Q: Our 12-year-old with type 1 diabetes just informed us that she intends to be a vegan. We want to respect her choices, but I’ve looked up some vegan recipes, and they all seem to have an overload of carbs. Is being a vegetarian or vegan realistic for someone with type 1 diabetes?

A: A vegan or vegetarian diet can work for someone with type 1 diabetes and should not be a problem for blood sugar control. If the carbohydrate content of your daughter’s diet increases on a vegan diet, you may find that the insulin she needs to cover her meals may need to be increased accordingly. Your child’s diabetes care team can help you calculate this adjustment or answer questions you may have about changes in insulin requirements. Most families are taught to adjust insulin for changing carbohydrate intake, and you may already be quite skilled at making these adjustments yourself.

The main issue you may have is making sure your daughter is still getting all the nutrients she requires as a growing girl, especially as she navigates the physical changes of puberty. This isn’t to say that a vegan or vegetarian diet can’t be healthy and meet all nutrient needs adequately. However, by eliminating animal products, vegans and vegetarians may miss out on good dietary sources of protein, iron, calcium, vitamin D, vitamin B12, zinc and riboflavin. Vegetarians and vegans must make a conscious effort to include the right foods from plant sources to provide these nutrients. In other words, replacing a turkey sandwich with a vegan cupcake at lunch isn’t going to cut it!

If she doesn’t take one already, you might want to talk to your daughter’s dietitian about whether your daughter needs a daily multivitamin to help ensure adequate intake of all vitamins and minerals. As for food sources, iron can be found in dried beans, whole grains, and dried fruits, while zinc and riboflavin are found in nuts and legumes. All three nutrients are also provided by leafy green vegetables and iron-fortified cereals and breads. Calcium and vitamin D are usually found in vegetarian-friendly dairy products like milk, yogurt and cheeses; since vegans do not eat these, they need to get them from foods like broccoli, almonds, or fortified soy milk and tofu. Vitamin B12, on the other hand, is found primarily in animal products. On a vegan diet, a B12 supplement or B12-fortified foods (such as cereal) are needed.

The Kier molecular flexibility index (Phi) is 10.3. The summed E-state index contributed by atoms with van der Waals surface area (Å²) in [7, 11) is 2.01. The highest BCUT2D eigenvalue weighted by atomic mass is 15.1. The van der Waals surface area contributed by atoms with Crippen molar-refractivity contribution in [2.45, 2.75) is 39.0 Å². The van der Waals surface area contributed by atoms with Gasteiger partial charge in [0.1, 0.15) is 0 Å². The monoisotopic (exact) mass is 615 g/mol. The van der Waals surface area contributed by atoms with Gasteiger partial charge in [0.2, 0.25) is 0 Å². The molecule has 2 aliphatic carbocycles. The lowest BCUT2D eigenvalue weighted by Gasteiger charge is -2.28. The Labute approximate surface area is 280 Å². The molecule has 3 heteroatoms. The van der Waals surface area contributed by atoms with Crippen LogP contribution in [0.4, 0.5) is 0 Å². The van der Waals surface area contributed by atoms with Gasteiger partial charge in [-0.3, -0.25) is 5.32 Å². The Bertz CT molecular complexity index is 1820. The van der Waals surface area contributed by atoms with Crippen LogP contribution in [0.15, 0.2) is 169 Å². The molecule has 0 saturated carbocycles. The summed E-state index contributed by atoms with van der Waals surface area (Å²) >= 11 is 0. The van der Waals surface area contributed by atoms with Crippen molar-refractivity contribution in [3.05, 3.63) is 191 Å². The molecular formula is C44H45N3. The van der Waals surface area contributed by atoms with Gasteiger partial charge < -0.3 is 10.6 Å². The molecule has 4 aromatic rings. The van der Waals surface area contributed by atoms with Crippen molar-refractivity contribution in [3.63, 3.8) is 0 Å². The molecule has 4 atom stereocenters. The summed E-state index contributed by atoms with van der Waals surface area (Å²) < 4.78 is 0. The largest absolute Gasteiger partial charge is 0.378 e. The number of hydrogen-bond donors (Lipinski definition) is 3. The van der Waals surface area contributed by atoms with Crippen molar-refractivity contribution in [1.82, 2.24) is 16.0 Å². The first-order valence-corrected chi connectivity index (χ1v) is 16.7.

Having a difficult time planning healthy family meals that adhere to your daughter’s new preferences? Check in with the registered dietitian on your diabetes care team (or get a referral to one) for meal and snack ideas that will satisfy everyone.

Gail Spiegel–Gail Spiegel, MS, RD, CDE, is a dietitian at the Barbara Davis Center for Childhood Diabetes, University of Colorado Denver.


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Disclaimer: The information in these articles is not intended as medical advice. Families should check with their healthcare professionals regarding individual care.